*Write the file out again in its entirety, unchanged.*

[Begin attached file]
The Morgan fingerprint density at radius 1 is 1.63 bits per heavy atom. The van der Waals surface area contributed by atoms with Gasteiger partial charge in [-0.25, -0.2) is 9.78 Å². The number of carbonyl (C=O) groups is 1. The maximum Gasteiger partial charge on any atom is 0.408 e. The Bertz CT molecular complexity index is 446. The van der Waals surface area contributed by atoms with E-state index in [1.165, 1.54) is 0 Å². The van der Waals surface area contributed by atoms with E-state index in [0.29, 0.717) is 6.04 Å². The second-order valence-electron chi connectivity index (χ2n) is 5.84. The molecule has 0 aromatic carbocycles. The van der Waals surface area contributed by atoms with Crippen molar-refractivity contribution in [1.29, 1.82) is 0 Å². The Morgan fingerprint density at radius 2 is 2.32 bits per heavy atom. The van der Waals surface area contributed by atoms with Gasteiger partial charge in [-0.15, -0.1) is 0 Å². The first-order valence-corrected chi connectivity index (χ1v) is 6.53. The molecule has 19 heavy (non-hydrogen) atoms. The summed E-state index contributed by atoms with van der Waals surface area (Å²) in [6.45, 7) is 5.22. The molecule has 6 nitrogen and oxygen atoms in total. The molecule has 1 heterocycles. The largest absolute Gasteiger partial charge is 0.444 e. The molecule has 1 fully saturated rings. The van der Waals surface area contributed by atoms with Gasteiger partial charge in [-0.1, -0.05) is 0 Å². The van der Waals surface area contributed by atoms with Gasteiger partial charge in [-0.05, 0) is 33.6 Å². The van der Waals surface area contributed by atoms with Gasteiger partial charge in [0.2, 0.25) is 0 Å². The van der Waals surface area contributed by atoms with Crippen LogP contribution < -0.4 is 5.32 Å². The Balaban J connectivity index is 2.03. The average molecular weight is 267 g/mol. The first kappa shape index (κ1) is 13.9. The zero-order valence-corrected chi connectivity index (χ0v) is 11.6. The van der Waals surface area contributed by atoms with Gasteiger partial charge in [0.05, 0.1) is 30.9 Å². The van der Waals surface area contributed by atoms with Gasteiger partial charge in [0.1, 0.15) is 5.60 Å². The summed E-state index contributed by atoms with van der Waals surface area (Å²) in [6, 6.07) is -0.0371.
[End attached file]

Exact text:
The Morgan fingerprint density at radius 1 is 1.63 bits per heavy atom. The van der Waals surface area contributed by atoms with Gasteiger partial charge in [-0.25, -0.2) is 9.78 Å². The number of carbonyl (C=O) groups is 1. The maximum Gasteiger partial charge on any atom is 0.408 e. The Bertz CT molecular complexity index is 446. The van der Waals surface area contributed by atoms with E-state index in [1.165, 1.54) is 0 Å². The van der Waals surface area contributed by atoms with E-state index in [0.29, 0.717) is 6.04 Å². The second-order valence-electron chi connectivity index (χ2n) is 5.84. The molecule has 0 aromatic carbocycles. The van der Waals surface area contributed by atoms with Crippen molar-refractivity contribution in [1.29, 1.82) is 0 Å². The Morgan fingerprint density at radius 2 is 2.32 bits per heavy atom. The van der Waals surface area contributed by atoms with Gasteiger partial charge in [-0.15, -0.1) is 0 Å². The first-order valence-corrected chi connectivity index (χ1v) is 6.53. The molecule has 19 heavy (non-hydrogen) atoms. The summed E-state index contributed by atoms with van der Waals surface area (Å²) in [6.45, 7) is 5.22. The molecule has 6 nitrogen and oxygen atoms in total. The molecule has 1 heterocycles. The largest absolute Gasteiger partial charge is 0.444 e. The molecule has 1 fully saturated rings. The van der Waals surface area contributed by atoms with Gasteiger partial charge in [-0.1, -0.05) is 0 Å². The van der Waals surface area contributed by atoms with Gasteiger partial charge in [-0.05, 0) is 33.6 Å². The van der Waals surface area contributed by atoms with Gasteiger partial charge in [0.2, 0.25) is 0 Å². The van der Waals surface area contributed by atoms with Crippen LogP contribution < -0.4 is 5.32 Å². The Balaban J connectivity index is 2.03. The average molecular weight is 267 g/mol. The first kappa shape index (κ1) is 13.9. The zero-order valence-corrected chi connectivity index (χ0v) is 11.6. The van der Waals surface area contributed by atoms with Gasteiger partial charge in [0.05, 0.1) is 30.9 Å². The van der Waals surface area contributed by atoms with Gasteiger partial charge in [0.1, 0.15) is 5.60 Å². The summed E-state index contributed by atoms with van der Waals surface area (Å²) in [6, 6.07) is -0.0371.